As stakeholders are increasingly learning, and as best practice is increasingly demonstrating, disaster preparedness and response is not only about emergency and humanitarian interventions. Instead, actions taken in support of disaster risk reduction, and more broadly disaster management, are cross cutting and ultimately centre on aid effectiveness that spans a continuum of immediate life-saving intervention to longer term sustained development outcomes and effective policies.

The study has presented the argument that the HRG is well placed to help lead discussion on how the ANGO sector can work more effectively, more collaboratively, and more in partnership with one another and other key stakeholders in maximising development outcomes. Yet, the findings go beyond the HRG to reflections on the larger ANGO community—its challenges, limitations, and opportunities—as a driver for change, further professionalisation of the sector and for greater development impact. Even with the limitations imposed by, for example, geography or status within a larger confederation and/or alliance structure, ANGOs are also uniquely positioned to help drive best practice and aid effectiveness. Although relatively small players individually in the international arena of aid and development actors, ANGOs still bring together a broad array of experiences, expertise and complementarities that can be harnessed and made mutually reinforcing and productive. Through leadership provided by ACFID as a peak council and through committees such as the HRG, the ANGOs have, at the least, less physical constraints to coming together to identify how the sector can continue to evolve and demonstrate its relevancy and added value. At a time when so many other players are now engaged in aid and development, being self-reflective and asking fundamental questions regarding who we are as a sector, what added value we bring to the table, how we work more collaboratively as a sector, and how we work more as a ‘whole-of-community’ would seem essential.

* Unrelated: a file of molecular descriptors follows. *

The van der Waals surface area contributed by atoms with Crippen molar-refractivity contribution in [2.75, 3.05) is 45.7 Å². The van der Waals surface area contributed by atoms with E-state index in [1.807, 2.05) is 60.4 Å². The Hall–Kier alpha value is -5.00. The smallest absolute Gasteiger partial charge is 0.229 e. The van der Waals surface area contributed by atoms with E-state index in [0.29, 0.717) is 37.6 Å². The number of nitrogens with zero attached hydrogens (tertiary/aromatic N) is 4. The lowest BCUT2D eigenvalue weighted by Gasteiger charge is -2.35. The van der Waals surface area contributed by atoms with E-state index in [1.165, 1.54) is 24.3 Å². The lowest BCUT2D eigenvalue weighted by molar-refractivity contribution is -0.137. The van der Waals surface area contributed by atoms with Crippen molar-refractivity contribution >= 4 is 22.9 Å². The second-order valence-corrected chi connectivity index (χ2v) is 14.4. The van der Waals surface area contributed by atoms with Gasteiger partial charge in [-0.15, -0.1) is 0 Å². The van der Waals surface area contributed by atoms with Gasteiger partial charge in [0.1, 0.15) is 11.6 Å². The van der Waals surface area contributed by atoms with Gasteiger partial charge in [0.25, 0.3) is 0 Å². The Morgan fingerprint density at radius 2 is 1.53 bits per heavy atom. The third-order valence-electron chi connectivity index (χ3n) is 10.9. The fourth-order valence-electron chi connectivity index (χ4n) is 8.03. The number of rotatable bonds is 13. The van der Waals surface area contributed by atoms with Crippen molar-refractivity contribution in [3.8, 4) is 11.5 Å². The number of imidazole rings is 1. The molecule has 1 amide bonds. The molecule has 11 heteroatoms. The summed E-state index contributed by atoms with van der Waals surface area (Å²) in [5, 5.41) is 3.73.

Not only should there be reflection within the sector on core identity and added value, but this needs to extend out to all stakeholders—including whole-of-government—in Australia engaged in disaster preparedness, planning and response. We should all be asking the core question: ‘What does excellence look like and how can we achieve it?’.